A Feast For Crows by George RR Martin
Published by Bantam (USA), Voyager (UK)
Readily available in paperback RRP £8.99
WARNING WILL CONTAIN SPOILERS
The War of the Five Kings has left Westeros on the brink, countless thousands are dead, the harvest is ruined, and as the first snows begin to fall realization sets in the winter is nearly upon them. It appears the Lannister’s are triumphant, the Starks are all dead or missing, and the North is beginning to turn on itself. Cersei Lannister now rules in her young son’s name, and without any checks on her, surrounds herself with sycophants. Jamie Lannister embarks on a quest to redeem himself, further distancing himself from his sister. Brienne of Tarth sets out to find Sansa and Arya Stark, but must travel the ravaged Riverlands to do it. Samwell Tarly heads South from the Wall, bound for Oldtown on a mission from Jon Snow, who is now Lord Commander of the Nights Watch. And across the sea Arya enters the service of the many faced god, and learns her past is not so easy to out behind her. In the far South House Martell broods and plots as long planned events get closer and closer.
George RR Martin got himself into trouble with the fourth book in the series entitled A Dance with Dragons. He’d somehow managed to let the story get out of control, and he found himself in a situation where he had too much material to make the book workable. So he hit upon a solution, in order to free up the story, and clear the log jam he’d written himself into, he would create a new volume entitled A Feast for Crows. Into this new volume he would move half the characters, and story, make it the fourth installment and then A Dance with Dragons would be the fifth.
The result was that Feast only has a handful of the surviving major characters from the series, and for many readers it was the half that was least interesting. In creating the extra volume Martin created more problems for himself. His original idea was for there to be a five year gap, within the narrative, between A Storm of Swords and A Dance with Dragons, he wanted the characters to have moved on, in some cases grown up before that last few books in the series. Because of having to split the book he had to abandon that idea.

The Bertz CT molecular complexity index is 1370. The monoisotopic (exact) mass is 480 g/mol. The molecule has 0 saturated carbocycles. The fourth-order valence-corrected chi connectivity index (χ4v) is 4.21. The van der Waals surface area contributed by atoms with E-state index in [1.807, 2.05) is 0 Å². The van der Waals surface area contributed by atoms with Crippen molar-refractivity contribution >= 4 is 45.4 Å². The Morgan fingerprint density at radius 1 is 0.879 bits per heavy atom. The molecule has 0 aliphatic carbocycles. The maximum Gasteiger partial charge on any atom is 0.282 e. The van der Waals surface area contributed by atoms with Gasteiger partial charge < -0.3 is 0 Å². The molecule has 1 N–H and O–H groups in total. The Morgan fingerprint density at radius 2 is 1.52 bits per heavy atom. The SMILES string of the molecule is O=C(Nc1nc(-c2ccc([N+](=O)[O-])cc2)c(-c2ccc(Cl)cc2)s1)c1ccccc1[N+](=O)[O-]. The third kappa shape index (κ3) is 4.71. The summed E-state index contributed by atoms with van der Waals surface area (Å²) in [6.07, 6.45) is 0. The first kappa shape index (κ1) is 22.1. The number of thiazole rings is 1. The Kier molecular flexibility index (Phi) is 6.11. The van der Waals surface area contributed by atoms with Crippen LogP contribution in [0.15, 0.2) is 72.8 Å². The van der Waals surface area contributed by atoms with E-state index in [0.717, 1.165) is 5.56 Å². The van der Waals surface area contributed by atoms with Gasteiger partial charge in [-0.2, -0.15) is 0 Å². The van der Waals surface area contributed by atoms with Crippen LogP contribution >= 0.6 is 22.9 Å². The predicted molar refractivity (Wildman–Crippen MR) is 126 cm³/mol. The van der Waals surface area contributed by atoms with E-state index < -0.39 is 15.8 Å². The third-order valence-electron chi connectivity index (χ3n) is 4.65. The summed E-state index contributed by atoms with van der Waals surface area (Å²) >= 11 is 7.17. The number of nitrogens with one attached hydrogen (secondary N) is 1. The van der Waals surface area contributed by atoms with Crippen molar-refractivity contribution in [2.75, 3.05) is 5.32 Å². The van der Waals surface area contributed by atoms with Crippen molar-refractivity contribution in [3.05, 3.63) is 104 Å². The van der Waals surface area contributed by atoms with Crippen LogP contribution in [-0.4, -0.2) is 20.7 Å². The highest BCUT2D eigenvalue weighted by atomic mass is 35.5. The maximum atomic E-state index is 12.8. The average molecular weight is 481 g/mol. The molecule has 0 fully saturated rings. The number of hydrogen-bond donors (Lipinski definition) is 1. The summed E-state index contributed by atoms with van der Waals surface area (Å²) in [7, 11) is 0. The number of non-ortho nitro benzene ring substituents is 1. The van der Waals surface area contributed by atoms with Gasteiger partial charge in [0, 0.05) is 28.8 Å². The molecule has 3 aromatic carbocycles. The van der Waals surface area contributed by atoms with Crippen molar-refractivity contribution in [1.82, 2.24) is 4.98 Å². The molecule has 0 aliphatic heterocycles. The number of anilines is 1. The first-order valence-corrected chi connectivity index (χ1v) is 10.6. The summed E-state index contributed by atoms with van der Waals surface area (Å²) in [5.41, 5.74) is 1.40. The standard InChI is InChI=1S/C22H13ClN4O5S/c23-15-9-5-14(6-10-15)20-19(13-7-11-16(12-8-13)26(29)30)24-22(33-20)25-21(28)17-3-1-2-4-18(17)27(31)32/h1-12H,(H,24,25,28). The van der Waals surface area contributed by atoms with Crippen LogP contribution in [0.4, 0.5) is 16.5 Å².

The result was a sort of non-book, that’s not saying that Feast isn’t important, it is. A lot of it is seen from the point of view of new characters, none of which have been mentioned or seen before, and covered events well away from the main areas of action from the previous books. Some say it’s a filler novel, it ties off some stories but creates more. Personally I enjoyed it, I did miss the trio of Jon, Tyrion and Daenerys, but then it was nice to see where Cersei was coming from, get inside the head of Brienne and Jamie and meet the Martell’s.
Another drawback to Martin’s creation of this additional installment was it buggered with the timeline. Because of the sheer size of the original book, and additional problems he created in splitting it, there would end up being an eleven year gap between the end of Swords and the start of Dance, a gap that isn’t addressed in the narrative. That gap wasn’t helped by Feast because, with half the characters missing from it, it meant readers had to wait eleven years to see what happened to Tyrion, Jon and Daenerys. None of the chapters touched on what was happening with them, mainly because of the new point of view characters being at opposite ends of the continent to them or simply because there wasn’t the room.
As I said, personally, I liked Feast. Of all the books it is the fastest moving, the writing is tight, the new characters are interesting and add to the overall tableau that is A Song of Ice and Fire. My only quibble would be the omission of some more of the main characters. You do get one chapter at the beginning with Jon, but it is a Sam point of view chapter, so you only see Jon from his perspective.
So I have read A Dance with Dragons (released July 12th) sets everything back to where it was. All the characters are back in play, the timeline problems as are corrected and it sets everything up for the, planned, final two books. My copy is on its way to me, see the review soon.